Veto of McClintock senior’s bill is called ‘disheartening’

Jevin Hodge: Vocal advocate of bill to reward students who perform community service. — Photo courtesy Jevin Hodge

Gov. Jan Brewer’s veto of a bill aiming to promote community service among Valley high school students is being called “disheartening” by the bill’s originator, McClintock High School senior Jevin Hodge.

Jevin serves as co-chair of the Governor’s Youth Commission.

The bill, SB 1066, sought to create an award for high school students who completed more than 200 hours of community service.

Hodge says he created the bill to boost a student’s chance of college acceptance.

“Colleges aren’t looking for just a high GPA anymore; they’re looking for student leaders,” he said.

“This award would reassure colleges that a student has the qualities they are looking for.”

In a letter, Brewer called the bill is unnecessary, redundant and a violation of Constitutional separation of powers, meaning that the legislative branch of the government cannot tell the executive branch what it can and cannot do.

However, Hodge and his sponsor, Democratic Sen. David Schapira, are not convinced by Brewer’s reasoning behind the veto.

“The only reason she vetoed this bill is because it was sponsored by a Democratic legislator and the idea originated with a student who identifies himself as a Democrat,” said Sen. Schapira in a press release.

SB 1066 passed through every level of government with “overwhelming bipartisan support”, according to Schapira, before it was struck down by the governor.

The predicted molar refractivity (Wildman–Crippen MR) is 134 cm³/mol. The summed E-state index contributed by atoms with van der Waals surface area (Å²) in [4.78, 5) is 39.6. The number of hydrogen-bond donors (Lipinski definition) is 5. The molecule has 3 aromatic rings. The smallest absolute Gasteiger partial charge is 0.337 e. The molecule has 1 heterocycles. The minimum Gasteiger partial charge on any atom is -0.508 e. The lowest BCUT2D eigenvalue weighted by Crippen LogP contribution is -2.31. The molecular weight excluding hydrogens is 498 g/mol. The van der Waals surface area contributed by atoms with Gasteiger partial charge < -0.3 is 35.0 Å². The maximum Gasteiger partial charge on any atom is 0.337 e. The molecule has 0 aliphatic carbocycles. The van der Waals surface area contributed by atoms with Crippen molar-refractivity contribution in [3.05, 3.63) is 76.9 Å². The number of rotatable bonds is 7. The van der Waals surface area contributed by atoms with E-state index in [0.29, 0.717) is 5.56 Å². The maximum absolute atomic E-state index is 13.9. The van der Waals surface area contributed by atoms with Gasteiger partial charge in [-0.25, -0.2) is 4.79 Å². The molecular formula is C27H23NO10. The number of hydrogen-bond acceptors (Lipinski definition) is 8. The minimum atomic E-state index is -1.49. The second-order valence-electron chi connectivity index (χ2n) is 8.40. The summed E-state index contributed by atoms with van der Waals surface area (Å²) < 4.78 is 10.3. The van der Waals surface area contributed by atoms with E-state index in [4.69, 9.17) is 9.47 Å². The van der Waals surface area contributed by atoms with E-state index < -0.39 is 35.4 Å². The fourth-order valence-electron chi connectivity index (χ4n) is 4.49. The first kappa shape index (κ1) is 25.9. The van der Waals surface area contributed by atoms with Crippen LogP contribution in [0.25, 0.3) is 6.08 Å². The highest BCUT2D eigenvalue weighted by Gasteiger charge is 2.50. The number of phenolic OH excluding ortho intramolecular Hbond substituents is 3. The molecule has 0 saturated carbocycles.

Added Hodge:

“It’s disheartening to see that partisanship played a factor in nullifying an attempt to formally recognize students for their service and volunteerism in the community. Arizona would have been the first state to formally recognize youth for their community service…it could have possibly persuaded other states to follow suit.”

Although Hodge will be graduating this month, he says he will continue to fight for the bill’s passage.

“This bill wasn’t for myself, it was for the future generations of Arizona,” he says.

Linda Littell, director of communications for the Tempe Union High School District, says the district will “certainly look at a process for acknowledging those students” as well.

Dr. Kenneth Baca, superintendent at TUHSD, added:

“While I am very disappointed in the governor’s decision, I know Jevin understands that this is a part of the democratic process.

“I hope politics did not play a role in a young person’s desire to better his community so as to ensure that all young men and women are recognized for the positive contributions they make to this great nation of ours each and every day.”